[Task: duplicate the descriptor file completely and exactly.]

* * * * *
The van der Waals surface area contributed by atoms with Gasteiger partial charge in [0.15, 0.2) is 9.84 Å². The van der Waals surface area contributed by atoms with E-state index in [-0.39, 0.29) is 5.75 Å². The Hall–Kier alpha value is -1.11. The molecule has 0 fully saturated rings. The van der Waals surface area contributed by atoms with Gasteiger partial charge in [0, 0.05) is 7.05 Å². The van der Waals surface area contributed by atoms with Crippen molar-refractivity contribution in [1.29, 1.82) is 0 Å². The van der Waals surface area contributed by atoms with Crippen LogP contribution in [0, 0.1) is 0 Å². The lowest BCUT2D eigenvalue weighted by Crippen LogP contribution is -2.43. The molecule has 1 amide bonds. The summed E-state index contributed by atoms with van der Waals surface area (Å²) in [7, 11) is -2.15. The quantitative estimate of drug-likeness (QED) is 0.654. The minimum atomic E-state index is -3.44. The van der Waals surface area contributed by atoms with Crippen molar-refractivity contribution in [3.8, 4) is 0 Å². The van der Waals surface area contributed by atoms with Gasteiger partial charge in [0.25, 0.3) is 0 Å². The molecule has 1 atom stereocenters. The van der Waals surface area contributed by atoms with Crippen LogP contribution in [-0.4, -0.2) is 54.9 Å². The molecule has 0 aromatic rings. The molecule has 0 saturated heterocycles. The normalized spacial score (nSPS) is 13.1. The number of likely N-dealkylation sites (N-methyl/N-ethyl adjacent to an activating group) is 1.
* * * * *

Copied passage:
The van der Waals surface area contributed by atoms with Gasteiger partial charge in [0.15, 0.2) is 9.84 Å². The van der Waals surface area contributed by atoms with E-state index in [-0.39, 0.29) is 5.75 Å². The Hall–Kier alpha value is -1.11. The molecule has 0 fully saturated rings. The van der Waals surface area contributed by atoms with Gasteiger partial charge in [0, 0.05) is 7.05 Å². The van der Waals surface area contributed by atoms with Crippen molar-refractivity contribution in [1.29, 1.82) is 0 Å². The van der Waals surface area contributed by atoms with Crippen LogP contribution in [0, 0.1) is 0 Å². The lowest BCUT2D eigenvalue weighted by Crippen LogP contribution is -2.43. The molecule has 1 amide bonds. The summed E-state index contributed by atoms with van der Waals surface area (Å²) in [7, 11) is -2.15. The quantitative estimate of drug-likeness (QED) is 0.654. The minimum atomic E-state index is -3.44. The van der Waals surface area contributed by atoms with Crippen molar-refractivity contribution in [3.8, 4) is 0 Å². The van der Waals surface area contributed by atoms with Gasteiger partial charge in [0.25, 0.3) is 0 Å². The molecule has 1 atom stereocenters. The van der Waals surface area contributed by atoms with Crippen LogP contribution in [-0.4, -0.2) is 54.9 Å². The molecule has 0 aromatic rings. The molecule has 0 saturated heterocycles. The normalized spacial score (nSPS) is 13.1. The number of likely N-dealkylation sites (N-methyl/N-ethyl adjacent to an activating group) is 1.